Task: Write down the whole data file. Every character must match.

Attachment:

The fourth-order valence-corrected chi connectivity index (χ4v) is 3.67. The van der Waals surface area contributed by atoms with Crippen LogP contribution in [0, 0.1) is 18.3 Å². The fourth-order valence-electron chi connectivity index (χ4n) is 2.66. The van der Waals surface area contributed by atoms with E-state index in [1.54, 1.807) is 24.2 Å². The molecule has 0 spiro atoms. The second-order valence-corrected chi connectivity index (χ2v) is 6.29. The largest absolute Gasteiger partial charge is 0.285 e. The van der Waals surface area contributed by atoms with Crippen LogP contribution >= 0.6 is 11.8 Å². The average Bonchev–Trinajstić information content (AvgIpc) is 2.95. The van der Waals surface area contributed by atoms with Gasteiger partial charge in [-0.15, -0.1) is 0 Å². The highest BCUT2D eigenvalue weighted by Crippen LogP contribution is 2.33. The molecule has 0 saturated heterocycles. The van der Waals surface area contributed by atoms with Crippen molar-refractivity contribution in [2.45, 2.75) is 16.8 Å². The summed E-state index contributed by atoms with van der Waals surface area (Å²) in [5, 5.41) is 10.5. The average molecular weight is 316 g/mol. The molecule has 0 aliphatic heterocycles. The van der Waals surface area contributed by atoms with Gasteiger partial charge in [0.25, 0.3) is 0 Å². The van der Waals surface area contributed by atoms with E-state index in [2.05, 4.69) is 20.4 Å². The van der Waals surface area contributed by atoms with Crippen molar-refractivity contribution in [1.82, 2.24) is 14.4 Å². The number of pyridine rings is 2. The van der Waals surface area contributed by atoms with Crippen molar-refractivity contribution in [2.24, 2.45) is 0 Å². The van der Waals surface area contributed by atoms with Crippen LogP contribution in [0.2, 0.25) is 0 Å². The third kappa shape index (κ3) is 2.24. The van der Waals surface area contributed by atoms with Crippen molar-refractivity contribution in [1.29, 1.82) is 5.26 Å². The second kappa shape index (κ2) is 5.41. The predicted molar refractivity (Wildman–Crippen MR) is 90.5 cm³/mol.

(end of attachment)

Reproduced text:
The fourth-order valence-corrected chi connectivity index (χ4v) is 3.67. The van der Waals surface area contributed by atoms with Crippen LogP contribution in [0, 0.1) is 18.3 Å². The fourth-order valence-electron chi connectivity index (χ4n) is 2.66. The van der Waals surface area contributed by atoms with E-state index in [1.54, 1.807) is 24.2 Å². The molecule has 0 spiro atoms. The second-order valence-corrected chi connectivity index (χ2v) is 6.29. The largest absolute Gasteiger partial charge is 0.285 e. The van der Waals surface area contributed by atoms with Crippen LogP contribution >= 0.6 is 11.8 Å². The average Bonchev–Trinajstić information content (AvgIpc) is 2.95. The van der Waals surface area contributed by atoms with Gasteiger partial charge in [-0.15, -0.1) is 0 Å². The highest BCUT2D eigenvalue weighted by Crippen LogP contribution is 2.33. The molecule has 0 saturated heterocycles. The van der Waals surface area contributed by atoms with Crippen molar-refractivity contribution in [2.45, 2.75) is 16.8 Å². The summed E-state index contributed by atoms with van der Waals surface area (Å²) in [5, 5.41) is 10.5. The average molecular weight is 316 g/mol. The molecule has 0 aliphatic heterocycles. The van der Waals surface area contributed by atoms with Gasteiger partial charge in [0.25, 0.3) is 0 Å². The van der Waals surface area contributed by atoms with E-state index in [2.05, 4.69) is 20.4 Å². The van der Waals surface area contributed by atoms with Crippen molar-refractivity contribution in [1.82, 2.24) is 14.4 Å². The number of pyridine rings is 2. The van der Waals surface area contributed by atoms with Crippen molar-refractivity contribution in [2.24, 2.45) is 0 Å². The van der Waals surface area contributed by atoms with Crippen LogP contribution in [0.2, 0.25) is 0 Å². The third kappa shape index (κ3) is 2.24. The van der Waals surface area contributed by atoms with Crippen molar-refractivity contribution in [1.29, 1.82) is 5.26 Å². The second kappa shape index (κ2) is 5.41. The predicted molar refractivity (Wildman–Crippen MR) is 90.5 cm³/mol.